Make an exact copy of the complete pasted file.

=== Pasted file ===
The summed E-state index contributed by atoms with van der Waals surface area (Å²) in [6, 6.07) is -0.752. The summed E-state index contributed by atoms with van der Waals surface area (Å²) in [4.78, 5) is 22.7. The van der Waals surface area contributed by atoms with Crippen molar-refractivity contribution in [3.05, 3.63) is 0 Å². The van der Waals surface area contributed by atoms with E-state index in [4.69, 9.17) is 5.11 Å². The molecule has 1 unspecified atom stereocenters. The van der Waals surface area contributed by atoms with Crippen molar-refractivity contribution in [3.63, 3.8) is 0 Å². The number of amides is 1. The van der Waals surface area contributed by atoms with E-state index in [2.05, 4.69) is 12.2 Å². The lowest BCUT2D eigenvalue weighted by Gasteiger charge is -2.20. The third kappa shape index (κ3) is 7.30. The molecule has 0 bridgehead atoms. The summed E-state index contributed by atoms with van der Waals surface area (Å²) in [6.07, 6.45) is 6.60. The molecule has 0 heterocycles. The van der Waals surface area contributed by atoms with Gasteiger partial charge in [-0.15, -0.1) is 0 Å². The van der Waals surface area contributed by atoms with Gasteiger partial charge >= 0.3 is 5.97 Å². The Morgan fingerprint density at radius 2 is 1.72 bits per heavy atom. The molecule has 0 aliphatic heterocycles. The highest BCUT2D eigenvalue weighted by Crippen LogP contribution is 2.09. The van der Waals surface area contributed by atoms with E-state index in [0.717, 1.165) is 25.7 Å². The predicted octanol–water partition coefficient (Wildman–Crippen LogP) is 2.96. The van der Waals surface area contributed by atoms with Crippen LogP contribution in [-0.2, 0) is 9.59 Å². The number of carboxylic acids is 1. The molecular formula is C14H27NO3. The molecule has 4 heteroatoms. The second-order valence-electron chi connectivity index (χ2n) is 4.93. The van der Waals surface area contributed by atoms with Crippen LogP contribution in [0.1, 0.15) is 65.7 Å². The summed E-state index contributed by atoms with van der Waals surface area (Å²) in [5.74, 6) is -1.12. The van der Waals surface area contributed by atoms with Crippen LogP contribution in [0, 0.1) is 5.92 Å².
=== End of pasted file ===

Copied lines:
The summed E-state index contributed by atoms with van der Waals surface area (Å²) in [6, 6.07) is -0.752. The summed E-state index contributed by atoms with van der Waals surface area (Å²) in [4.78, 5) is 22.7. The van der Waals surface area contributed by atoms with Crippen molar-refractivity contribution in [3.05, 3.63) is 0 Å². The van der Waals surface area contributed by atoms with E-state index in [4.69, 9.17) is 5.11 Å². The molecule has 1 unspecified atom stereocenters. The van der Waals surface area contributed by atoms with Crippen molar-refractivity contribution in [3.63, 3.8) is 0 Å². The number of amides is 1. The van der Waals surface area contributed by atoms with E-state index in [2.05, 4.69) is 12.2 Å². The lowest BCUT2D eigenvalue weighted by Gasteiger charge is -2.20. The third kappa shape index (κ3) is 7.30. The molecule has 0 bridgehead atoms. The summed E-state index contributed by atoms with van der Waals surface area (Å²) in [6.07, 6.45) is 6.60. The molecule has 0 heterocycles. The van der Waals surface area contributed by atoms with Gasteiger partial charge in [-0.15, -0.1) is 0 Å². The van der Waals surface area contributed by atoms with Gasteiger partial charge >= 0.3 is 5.97 Å². The Morgan fingerprint density at radius 2 is 1.72 bits per heavy atom. The molecule has 0 aliphatic heterocycles. The highest BCUT2D eigenvalue weighted by Crippen LogP contribution is 2.09. The van der Waals surface area contributed by atoms with E-state index in [0.717, 1.165) is 25.7 Å². The predicted octanol–water partition coefficient (Wildman–Crippen LogP) is 2.96. The van der Waals surface area contributed by atoms with Crippen LogP contribution in [-0.2, 0) is 9.59 Å². The number of carboxylic acids is 1. The molecular formula is C14H27NO3. The molecule has 4 heteroatoms. The second-order valence-electron chi connectivity index (χ2n) is 4.93. The van der Waals surface area contributed by atoms with Crippen LogP contribution in [0.1, 0.15) is 65.7 Å². The summed E-state index contributed by atoms with van der Waals surface area (Å²) in [5.74, 6) is -1.12. The van der Waals surface area contributed by atoms with Crippen LogP contribution in [0, 0.1) is 5.92 Å².